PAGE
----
Depth above the primary = 3.06 Placement of the invert of the secondary = 4 above the low point. Depth above the secondary = 2.6 3.06 + .94 + 2.6 = 6.6 This depth of water exceeds maximum 5 load allowed by the Code. Even if the secondary was placed with the invert at the point of the hydraulic head of the primary you still have 5.66 of water on the roof. Even though the plumbing requirements are met, the 56 1/13/2005 structural requirements are not.

Secondary drain Primary drain


The max allowed by the code is 5

Options

Go to a bigger primary. Go to a bigger secondary.

Or both.
Or design the structure to withstand this rain load.
58 1/13/2005

TABLE 1106.7 SIZING SCUPPERS FOR A 5 PER HOUR RATE OF RAINFALL HORIZONTALLY PROJECTED ROOF AREA (SQUARE FEET)

HEAD IN INCHES

LENGTH OF WEIR IN INCHES 4 6 346 8 461 12 692 16 923 20 1153 24 1384

230

641

961

1282

1923

2564

3205

3846

1153

1730

2307

3461

4615

5769

6923

1794

2692

3589

5384

7179

8974

10769

Note: to adjust this table for other than a 5 design rain fall rate multiply the square footage on the table by 5 then divide by the local design rain fall rate. Example: For 4 of design rainfall rate a 4 long scupper with a 1 head would accommodate 287 square feet. 230 x 5 /4 = 287

Flow in gallons per minute

Drainage system 1 80 100 125 18 72 18 72 18 72

Depth of water over drain inlet or hydraulic head

4 inch roof drain 6 inch roof drain 8 inch roof drain 6 inch wide open scupper 24 inch wide open scupper 6 inch wide 4 inch high closed scupper 24 inch wide 4 inch high closed scupper 6 inch wide 6-inch high closed scupper 24 inch wide 6-inch high closed scupper

2 170 190 230 50 200 50 200 50 200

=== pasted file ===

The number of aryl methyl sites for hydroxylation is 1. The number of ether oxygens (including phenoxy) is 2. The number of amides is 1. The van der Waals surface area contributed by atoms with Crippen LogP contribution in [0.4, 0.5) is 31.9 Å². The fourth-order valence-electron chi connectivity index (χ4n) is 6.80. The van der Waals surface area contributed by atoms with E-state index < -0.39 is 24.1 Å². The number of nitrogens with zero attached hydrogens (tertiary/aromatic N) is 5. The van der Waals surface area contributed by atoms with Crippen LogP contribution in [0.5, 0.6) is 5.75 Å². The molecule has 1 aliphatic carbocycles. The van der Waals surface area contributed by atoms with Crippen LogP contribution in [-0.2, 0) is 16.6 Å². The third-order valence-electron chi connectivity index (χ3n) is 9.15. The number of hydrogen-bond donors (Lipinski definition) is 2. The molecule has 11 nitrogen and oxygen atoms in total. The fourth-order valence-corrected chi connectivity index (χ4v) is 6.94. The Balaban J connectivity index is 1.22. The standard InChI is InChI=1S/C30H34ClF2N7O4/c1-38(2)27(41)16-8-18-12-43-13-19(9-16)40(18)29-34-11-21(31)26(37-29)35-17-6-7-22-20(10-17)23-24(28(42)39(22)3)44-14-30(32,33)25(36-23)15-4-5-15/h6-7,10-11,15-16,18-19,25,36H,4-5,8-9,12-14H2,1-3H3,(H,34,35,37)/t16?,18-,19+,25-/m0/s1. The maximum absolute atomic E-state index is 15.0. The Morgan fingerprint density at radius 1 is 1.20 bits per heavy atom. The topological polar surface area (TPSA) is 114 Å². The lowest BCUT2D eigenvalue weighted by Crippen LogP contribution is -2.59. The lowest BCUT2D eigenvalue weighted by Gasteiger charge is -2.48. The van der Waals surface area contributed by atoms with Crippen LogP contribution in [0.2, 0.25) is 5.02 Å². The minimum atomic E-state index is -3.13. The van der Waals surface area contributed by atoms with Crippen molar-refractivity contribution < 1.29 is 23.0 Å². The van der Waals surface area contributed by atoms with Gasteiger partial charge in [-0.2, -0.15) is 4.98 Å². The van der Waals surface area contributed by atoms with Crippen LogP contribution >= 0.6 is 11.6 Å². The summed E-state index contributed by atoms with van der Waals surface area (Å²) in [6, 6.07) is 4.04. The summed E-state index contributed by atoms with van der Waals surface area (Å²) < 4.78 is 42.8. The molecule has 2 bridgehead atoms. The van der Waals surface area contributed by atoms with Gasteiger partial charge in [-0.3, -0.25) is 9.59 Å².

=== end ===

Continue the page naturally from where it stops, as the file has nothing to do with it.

2.5 180 270 340

3 380 560 90 360 90 360 90 360

3.5

4.5

540 850 1,100 1,170 140 194 560 776 140 177 560 708 140 164 560 776

This table is similar to the ones found in ASCE 7 98 and in the Plumbing Commentary. EXAMPLE: for a 24 long scupper with a 1 head take the 72 .0104 5 = 1385

Formulas
To obtain the gallons per minute that fall on a given roof at the rate for Miami-Dade County (5 per hour). There is 144 cubic inches in a section of roof 12 x 12 x 1. There is 231 cubic inches in a gallon. If you divide 144 by 231 you obtain accumulation of rainfall in gals. per hour per sq. ft. To obtain gals. Per minute divide the result by 60 144 231 60 =.0104 Square feet of roof x 5 x .0104 = gpm falling on the 1/13/2005 roof.

61

Formulas
Formula to calculate amount ponding water on the roof:

V = 4p

L
2

D
2

D= Depth Depth must be expressed in feet or decimal of feet


62 1/13/2005

3 2 V= Cubic Feet W= Width L= Length

Formulas
Francis Formula: Q =3.33 (b-0.2H)H1.5 b = scupper with in feet Q = Flow in Cu. Ft. per Sec.

H = Hydraulic head in feet (or height of scupper)


63 1/13/2005

Formulas

Factory Mutual Formula for Flow:


Q = 2.9 b(H)1.5

Q = Flow in gallons per minute


b = Base or in this case width of scupper H = Hydraulic head or height of scupper
64 1/13/2005

Estimating Weight of Ponded Roof Water

V = 4p x W x L x D
3 2 2

Example; A pond 70 long by 40 wide and 7/8deep at the center: V= 4 x 3.14 3 x 40 2 x 70 2 x (7/8 12) = 2

4.18 x 20 x 35 x .0364 = 106.67 Cu. Ft. = V


V= 106.67 Cu. Ft. x 62.4 = 6656.65 lbs 2000 = 3.3 Tons
1/13/2005

65

Flow in gallons per minute

Drainage system 1 80 100 125 18 72 18 72 18 72

Depth of water over drain inlet or hydraulic head

4 inch roof drain 6 inch roof drain 8 inch roof drain 6 inch wide open scupper 24 inch wide open scupper 6 inch wide 4 inch high closed scupper 24 inch wide 4 inch high closed scupper 6 inch wide 6-inch high closed scupper 24 inch wide 6-inch high closed scupper

2 170 190 230 50 200 50 200 50 200

2.5 180 270 340

3 380 560 90 360 90 360 90 360

3.5

4.5

540 850 1,100 1,170 140 194 560 776 140 177 560 708 140 164 560 776

This table is similar to the ones found in ASCE 7 98 and in the Plumbing Commentary.

11' 0" As per ASCE 7 98 Table C8-1 a 12" wide scupper with 2" of head will accept 100 gpm, and 2 1/4" will accept 140gpm. . 4" roof drain 0' 4"

0' 4"

2500 Sq. Ft. roof Slope 1/4" per foot 130 Gpm. Head Rqd. 1 3/4"

With 1 3/4" of head needed to make the a 4" roof drain accept the 130 gpm and 1" of separation, the maximum distance from the low point to the scupper is 11' and this only leaves 2 1/4" for the scupper to do its work or it will exceed the 5" maximum allowed on roof.

THE END

68 1/13/2005